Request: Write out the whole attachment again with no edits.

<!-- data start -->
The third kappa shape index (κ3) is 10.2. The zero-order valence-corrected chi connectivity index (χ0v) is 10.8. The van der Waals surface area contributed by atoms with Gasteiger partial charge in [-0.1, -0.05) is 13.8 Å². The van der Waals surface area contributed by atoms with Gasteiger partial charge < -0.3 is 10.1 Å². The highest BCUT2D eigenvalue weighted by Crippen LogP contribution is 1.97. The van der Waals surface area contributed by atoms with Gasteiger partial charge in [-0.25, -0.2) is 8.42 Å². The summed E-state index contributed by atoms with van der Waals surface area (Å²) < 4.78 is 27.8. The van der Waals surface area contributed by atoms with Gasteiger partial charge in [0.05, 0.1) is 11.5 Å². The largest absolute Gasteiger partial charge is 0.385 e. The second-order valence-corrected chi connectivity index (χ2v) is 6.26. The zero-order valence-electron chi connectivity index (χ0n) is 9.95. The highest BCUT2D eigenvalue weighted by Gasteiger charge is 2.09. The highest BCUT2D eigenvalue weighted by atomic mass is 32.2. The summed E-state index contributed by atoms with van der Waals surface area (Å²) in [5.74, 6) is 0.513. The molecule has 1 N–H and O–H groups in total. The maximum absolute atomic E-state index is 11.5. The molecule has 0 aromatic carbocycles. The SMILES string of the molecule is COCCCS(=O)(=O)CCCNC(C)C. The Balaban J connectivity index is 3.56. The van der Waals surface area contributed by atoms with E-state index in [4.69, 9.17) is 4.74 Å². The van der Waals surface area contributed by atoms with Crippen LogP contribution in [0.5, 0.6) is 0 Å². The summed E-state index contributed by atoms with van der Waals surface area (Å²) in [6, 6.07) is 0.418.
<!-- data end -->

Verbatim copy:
The third kappa shape index (κ3) is 10.2. The zero-order valence-corrected chi connectivity index (χ0v) is 10.8. The van der Waals surface area contributed by atoms with Gasteiger partial charge in [-0.1, -0.05) is 13.8 Å². The van der Waals surface area contributed by atoms with Gasteiger partial charge < -0.3 is 10.1 Å². The highest BCUT2D eigenvalue weighted by Crippen LogP contribution is 1.97. The van der Waals surface area contributed by atoms with Gasteiger partial charge in [-0.25, -0.2) is 8.42 Å². The summed E-state index contributed by atoms with van der Waals surface area (Å²) < 4.78 is 27.8. The van der Waals surface area contributed by atoms with Gasteiger partial charge in [0.05, 0.1) is 11.5 Å². The largest absolute Gasteiger partial charge is 0.385 e. The second-order valence-corrected chi connectivity index (χ2v) is 6.26. The zero-order valence-electron chi connectivity index (χ0n) is 9.95. The highest BCUT2D eigenvalue weighted by Gasteiger charge is 2.09. The highest BCUT2D eigenvalue weighted by atomic mass is 32.2. The summed E-state index contributed by atoms with van der Waals surface area (Å²) in [5.74, 6) is 0.513. The molecule has 1 N–H and O–H groups in total. The maximum absolute atomic E-state index is 11.5. The molecule has 0 aromatic carbocycles. The SMILES string of the molecule is COCCCS(=O)(=O)CCCNC(C)C. The Balaban J connectivity index is 3.56. The van der Waals surface area contributed by atoms with E-state index in [4.69, 9.17) is 4.74 Å². The van der Waals surface area contributed by atoms with Crippen LogP contribution in [0.5, 0.6) is 0 Å². The summed E-state index contributed by atoms with van der Waals surface area (Å²) in [6, 6.07) is 0.418.